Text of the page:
This question is similar to asking “what is the best way to detect real/genuine news?”, just as we get better at detecting them, the creators or sources of “fake” news are getting better and making them look more and more genuine — so it’s a hard problem to tackle and eradicate totally. It’s a complex problem to understand and there are moving parts to it. We do not have control over or oversight of them as a whole, hence no solution may hold the pressures exerted by the problem for long.

Java Daily: Can you recommend a good book (can be both technical and non-technical)?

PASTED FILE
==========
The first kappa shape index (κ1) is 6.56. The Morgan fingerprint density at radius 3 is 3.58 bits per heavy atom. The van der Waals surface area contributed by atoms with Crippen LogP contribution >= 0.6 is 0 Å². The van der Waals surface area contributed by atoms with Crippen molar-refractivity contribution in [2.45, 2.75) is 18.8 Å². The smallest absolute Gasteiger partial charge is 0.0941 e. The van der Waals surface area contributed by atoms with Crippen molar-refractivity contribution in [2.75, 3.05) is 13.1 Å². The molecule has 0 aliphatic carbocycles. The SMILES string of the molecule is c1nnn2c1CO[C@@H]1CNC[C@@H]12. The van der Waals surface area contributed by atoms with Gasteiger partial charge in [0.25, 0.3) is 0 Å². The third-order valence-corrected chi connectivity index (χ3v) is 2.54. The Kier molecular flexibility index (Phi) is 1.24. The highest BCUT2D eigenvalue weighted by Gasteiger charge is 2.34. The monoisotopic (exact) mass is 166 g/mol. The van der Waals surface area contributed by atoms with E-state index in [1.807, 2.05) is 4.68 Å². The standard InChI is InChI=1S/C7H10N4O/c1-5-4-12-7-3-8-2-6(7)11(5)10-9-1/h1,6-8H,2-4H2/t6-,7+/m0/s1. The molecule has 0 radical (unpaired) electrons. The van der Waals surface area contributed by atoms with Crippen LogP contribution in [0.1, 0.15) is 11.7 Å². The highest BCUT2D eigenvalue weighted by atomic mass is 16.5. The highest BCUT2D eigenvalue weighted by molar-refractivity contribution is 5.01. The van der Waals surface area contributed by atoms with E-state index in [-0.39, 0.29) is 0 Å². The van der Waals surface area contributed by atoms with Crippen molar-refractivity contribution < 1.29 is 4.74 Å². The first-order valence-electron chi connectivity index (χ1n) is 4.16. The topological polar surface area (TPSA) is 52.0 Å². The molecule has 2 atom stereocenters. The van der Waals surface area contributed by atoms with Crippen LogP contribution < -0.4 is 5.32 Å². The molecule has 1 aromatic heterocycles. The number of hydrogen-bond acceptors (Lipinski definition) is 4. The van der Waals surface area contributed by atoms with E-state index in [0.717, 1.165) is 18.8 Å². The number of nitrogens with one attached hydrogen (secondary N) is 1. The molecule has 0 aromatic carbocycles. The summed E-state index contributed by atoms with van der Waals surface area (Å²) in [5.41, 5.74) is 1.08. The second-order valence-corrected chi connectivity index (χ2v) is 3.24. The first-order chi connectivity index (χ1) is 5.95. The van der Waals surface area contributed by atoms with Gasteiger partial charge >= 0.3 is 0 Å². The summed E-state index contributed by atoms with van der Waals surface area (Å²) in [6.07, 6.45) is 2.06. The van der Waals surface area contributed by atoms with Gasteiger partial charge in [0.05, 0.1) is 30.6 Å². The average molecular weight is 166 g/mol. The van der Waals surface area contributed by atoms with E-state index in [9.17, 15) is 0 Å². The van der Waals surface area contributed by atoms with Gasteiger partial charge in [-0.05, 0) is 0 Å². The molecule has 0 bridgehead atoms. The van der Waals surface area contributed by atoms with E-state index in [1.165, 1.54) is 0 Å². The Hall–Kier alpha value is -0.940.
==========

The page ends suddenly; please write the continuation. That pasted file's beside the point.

I’m still very fascinated by the book “Working Effectively with Legacy Code” by “Michael Feathers” as a technical book to read, the techniques and ideas continue to be relevant. A non-technical book which I always recommend to my fellow developer/engineer friends is “Deep Work” by “Cal Newport”

Is there anything else you would like to ask Mani Sarkar? What is your opinion on the questions asked? Who would you like to see featured next? Let’s give back to the Java community together!

Dreamix Team